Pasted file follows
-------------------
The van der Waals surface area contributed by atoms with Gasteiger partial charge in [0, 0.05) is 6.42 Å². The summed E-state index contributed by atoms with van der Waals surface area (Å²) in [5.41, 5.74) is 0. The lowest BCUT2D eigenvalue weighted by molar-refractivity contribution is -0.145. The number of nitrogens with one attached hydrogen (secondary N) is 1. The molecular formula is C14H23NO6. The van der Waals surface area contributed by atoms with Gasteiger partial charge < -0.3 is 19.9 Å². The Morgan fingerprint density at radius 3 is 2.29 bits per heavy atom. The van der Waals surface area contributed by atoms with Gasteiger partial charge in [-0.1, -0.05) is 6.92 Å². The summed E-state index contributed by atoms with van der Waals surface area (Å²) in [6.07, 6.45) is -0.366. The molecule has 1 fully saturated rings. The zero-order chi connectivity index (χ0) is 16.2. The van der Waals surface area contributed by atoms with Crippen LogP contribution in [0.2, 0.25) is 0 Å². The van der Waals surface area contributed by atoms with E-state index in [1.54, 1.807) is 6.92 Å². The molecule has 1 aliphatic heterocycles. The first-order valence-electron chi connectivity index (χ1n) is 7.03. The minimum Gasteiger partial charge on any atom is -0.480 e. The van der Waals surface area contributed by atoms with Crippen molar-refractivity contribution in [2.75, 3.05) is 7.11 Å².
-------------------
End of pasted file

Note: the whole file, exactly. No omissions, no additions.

The van der Waals surface area contributed by atoms with Gasteiger partial charge in [0, 0.05) is 6.42 Å². The summed E-state index contributed by atoms with van der Waals surface area (Å²) in [5.41, 5.74) is 0. The lowest BCUT2D eigenvalue weighted by molar-refractivity contribution is -0.145. The number of nitrogens with one attached hydrogen (secondary N) is 1. The molecular formula is C14H23NO6. The van der Waals surface area contributed by atoms with Gasteiger partial charge < -0.3 is 19.9 Å². The Morgan fingerprint density at radius 3 is 2.29 bits per heavy atom. The van der Waals surface area contributed by atoms with Gasteiger partial charge in [-0.1, -0.05) is 6.92 Å². The summed E-state index contributed by atoms with van der Waals surface area (Å²) in [6.07, 6.45) is -0.366. The molecule has 1 fully saturated rings. The zero-order chi connectivity index (χ0) is 16.2. The van der Waals surface area contributed by atoms with Crippen LogP contribution in [0.2, 0.25) is 0 Å². The van der Waals surface area contributed by atoms with E-state index in [1.54, 1.807) is 6.92 Å². The molecule has 1 aliphatic heterocycles. The first-order valence-electron chi connectivity index (χ1n) is 7.03. The minimum Gasteiger partial charge on any atom is -0.480 e. The van der Waals surface area contributed by atoms with Crippen molar-refractivity contribution in [2.75, 3.05) is 7.11 Å².